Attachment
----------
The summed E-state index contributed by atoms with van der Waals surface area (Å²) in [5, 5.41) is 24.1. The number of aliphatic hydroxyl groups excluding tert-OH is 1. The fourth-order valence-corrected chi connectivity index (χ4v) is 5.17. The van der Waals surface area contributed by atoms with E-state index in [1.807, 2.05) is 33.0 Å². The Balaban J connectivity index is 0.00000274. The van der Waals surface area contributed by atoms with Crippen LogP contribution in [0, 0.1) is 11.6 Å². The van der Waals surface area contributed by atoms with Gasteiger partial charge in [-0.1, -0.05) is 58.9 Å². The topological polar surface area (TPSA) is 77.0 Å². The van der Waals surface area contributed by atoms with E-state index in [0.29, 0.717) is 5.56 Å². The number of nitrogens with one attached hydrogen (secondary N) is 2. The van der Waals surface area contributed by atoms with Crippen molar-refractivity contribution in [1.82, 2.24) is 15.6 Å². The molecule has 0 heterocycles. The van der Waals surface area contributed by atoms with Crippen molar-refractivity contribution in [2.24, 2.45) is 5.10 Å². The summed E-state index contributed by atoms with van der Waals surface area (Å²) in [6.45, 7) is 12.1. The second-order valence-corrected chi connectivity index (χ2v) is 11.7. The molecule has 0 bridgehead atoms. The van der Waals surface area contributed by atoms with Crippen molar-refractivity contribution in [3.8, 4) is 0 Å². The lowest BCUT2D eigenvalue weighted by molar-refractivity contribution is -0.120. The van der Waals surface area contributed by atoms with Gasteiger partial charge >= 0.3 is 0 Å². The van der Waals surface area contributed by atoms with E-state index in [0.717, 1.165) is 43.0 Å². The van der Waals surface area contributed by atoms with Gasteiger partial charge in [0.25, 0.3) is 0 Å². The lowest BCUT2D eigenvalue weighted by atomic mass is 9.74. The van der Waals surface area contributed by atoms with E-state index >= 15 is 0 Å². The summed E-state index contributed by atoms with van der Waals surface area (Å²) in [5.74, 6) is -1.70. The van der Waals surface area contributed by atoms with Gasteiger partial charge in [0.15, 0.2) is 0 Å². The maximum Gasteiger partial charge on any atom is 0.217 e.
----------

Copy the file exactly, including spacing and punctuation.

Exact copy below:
The summed E-state index contributed by atoms with van der Waals surface area (Å²) in [5, 5.41) is 24.1. The number of aliphatic hydroxyl groups excluding tert-OH is 1. The fourth-order valence-corrected chi connectivity index (χ4v) is 5.17. The van der Waals surface area contributed by atoms with E-state index in [1.807, 2.05) is 33.0 Å². The Balaban J connectivity index is 0.00000274. The van der Waals surface area contributed by atoms with Crippen LogP contribution in [0, 0.1) is 11.6 Å². The van der Waals surface area contributed by atoms with Gasteiger partial charge in [-0.1, -0.05) is 58.9 Å². The topological polar surface area (TPSA) is 77.0 Å². The van der Waals surface area contributed by atoms with E-state index in [0.29, 0.717) is 5.56 Å². The number of nitrogens with one attached hydrogen (secondary N) is 2. The van der Waals surface area contributed by atoms with Crippen molar-refractivity contribution in [1.82, 2.24) is 15.6 Å². The molecule has 0 heterocycles. The van der Waals surface area contributed by atoms with Crippen molar-refractivity contribution in [2.24, 2.45) is 5.10 Å². The summed E-state index contributed by atoms with van der Waals surface area (Å²) in [6.45, 7) is 12.1. The second-order valence-corrected chi connectivity index (χ2v) is 11.7. The molecule has 0 bridgehead atoms. The van der Waals surface area contributed by atoms with Crippen molar-refractivity contribution in [3.8, 4) is 0 Å². The lowest BCUT2D eigenvalue weighted by molar-refractivity contribution is -0.120. The van der Waals surface area contributed by atoms with Gasteiger partial charge >= 0.3 is 0 Å². The van der Waals surface area contributed by atoms with E-state index in [0.717, 1.165) is 43.0 Å². The van der Waals surface area contributed by atoms with Gasteiger partial charge in [0.25, 0.3) is 0 Å². The lowest BCUT2D eigenvalue weighted by atomic mass is 9.74. The van der Waals surface area contributed by atoms with E-state index >= 15 is 0 Å². The summed E-state index contributed by atoms with van der Waals surface area (Å²) in [5.74, 6) is -1.70. The van der Waals surface area contributed by atoms with Gasteiger partial charge in [0.15, 0.2) is 0 Å². The maximum Gasteiger partial charge on any atom is 0.217 e.